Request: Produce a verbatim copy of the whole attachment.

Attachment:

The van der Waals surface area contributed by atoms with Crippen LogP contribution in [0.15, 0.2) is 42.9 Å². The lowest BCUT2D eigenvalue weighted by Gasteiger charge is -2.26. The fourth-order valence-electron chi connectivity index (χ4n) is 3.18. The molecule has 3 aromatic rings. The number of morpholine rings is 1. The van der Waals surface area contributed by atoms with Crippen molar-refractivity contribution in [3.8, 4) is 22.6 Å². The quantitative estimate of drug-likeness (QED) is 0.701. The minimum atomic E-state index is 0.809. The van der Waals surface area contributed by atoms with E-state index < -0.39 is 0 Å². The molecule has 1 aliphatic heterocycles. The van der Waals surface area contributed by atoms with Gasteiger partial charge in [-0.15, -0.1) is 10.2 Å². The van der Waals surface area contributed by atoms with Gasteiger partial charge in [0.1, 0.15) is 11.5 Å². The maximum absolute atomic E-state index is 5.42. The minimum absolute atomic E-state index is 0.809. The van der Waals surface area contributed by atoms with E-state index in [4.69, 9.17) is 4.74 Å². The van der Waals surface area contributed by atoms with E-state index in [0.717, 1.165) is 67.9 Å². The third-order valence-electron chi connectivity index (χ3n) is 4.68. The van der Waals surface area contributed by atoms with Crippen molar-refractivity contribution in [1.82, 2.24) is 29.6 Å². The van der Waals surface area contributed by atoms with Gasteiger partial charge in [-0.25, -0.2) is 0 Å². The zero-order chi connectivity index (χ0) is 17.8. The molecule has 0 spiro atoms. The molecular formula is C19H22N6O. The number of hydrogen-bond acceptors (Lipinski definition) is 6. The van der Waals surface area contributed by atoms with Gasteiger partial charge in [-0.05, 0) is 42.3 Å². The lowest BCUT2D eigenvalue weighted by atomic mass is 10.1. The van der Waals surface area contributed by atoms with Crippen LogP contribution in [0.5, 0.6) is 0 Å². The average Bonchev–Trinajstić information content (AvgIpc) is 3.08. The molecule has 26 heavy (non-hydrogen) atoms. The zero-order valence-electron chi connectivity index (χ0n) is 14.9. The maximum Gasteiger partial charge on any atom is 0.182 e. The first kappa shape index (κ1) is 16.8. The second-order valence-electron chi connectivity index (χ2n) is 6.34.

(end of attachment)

The van der Waals surface area contributed by atoms with Crippen LogP contribution in [0.15, 0.2) is 42.9 Å². The lowest BCUT2D eigenvalue weighted by Gasteiger charge is -2.26. The fourth-order valence-electron chi connectivity index (χ4n) is 3.18. The molecule has 3 aromatic rings. The number of morpholine rings is 1. The van der Waals surface area contributed by atoms with Crippen molar-refractivity contribution in [3.8, 4) is 22.6 Å². The quantitative estimate of drug-likeness (QED) is 0.701. The minimum atomic E-state index is 0.809. The van der Waals surface area contributed by atoms with E-state index < -0.39 is 0 Å². The molecule has 1 aliphatic heterocycles. The van der Waals surface area contributed by atoms with Gasteiger partial charge in [-0.15, -0.1) is 10.2 Å². The van der Waals surface area contributed by atoms with Gasteiger partial charge in [0.1, 0.15) is 11.5 Å². The maximum absolute atomic E-state index is 5.42. The minimum absolute atomic E-state index is 0.809. The van der Waals surface area contributed by atoms with E-state index in [4.69, 9.17) is 4.74 Å². The van der Waals surface area contributed by atoms with E-state index in [0.717, 1.165) is 67.9 Å². The third-order valence-electron chi connectivity index (χ3n) is 4.68. The van der Waals surface area contributed by atoms with Crippen molar-refractivity contribution in [1.82, 2.24) is 29.6 Å². The van der Waals surface area contributed by atoms with Gasteiger partial charge in [-0.25, -0.2) is 0 Å². The zero-order chi connectivity index (χ0) is 17.8. The molecule has 0 spiro atoms. The molecular formula is C19H22N6O. The number of hydrogen-bond acceptors (Lipinski definition) is 6. The van der Waals surface area contributed by atoms with Gasteiger partial charge in [-0.05, 0) is 42.3 Å². The lowest BCUT2D eigenvalue weighted by atomic mass is 10.1. The van der Waals surface area contributed by atoms with Crippen LogP contribution in [0.5, 0.6) is 0 Å². The average Bonchev–Trinajstić information content (AvgIpc) is 3.08. The molecule has 26 heavy (non-hydrogen) atoms. The zero-order valence-electron chi connectivity index (χ0n) is 14.9. The maximum Gasteiger partial charge on any atom is 0.182 e. The first kappa shape index (κ1) is 16.8. The second-order valence-electron chi connectivity index (χ2n) is 6.34.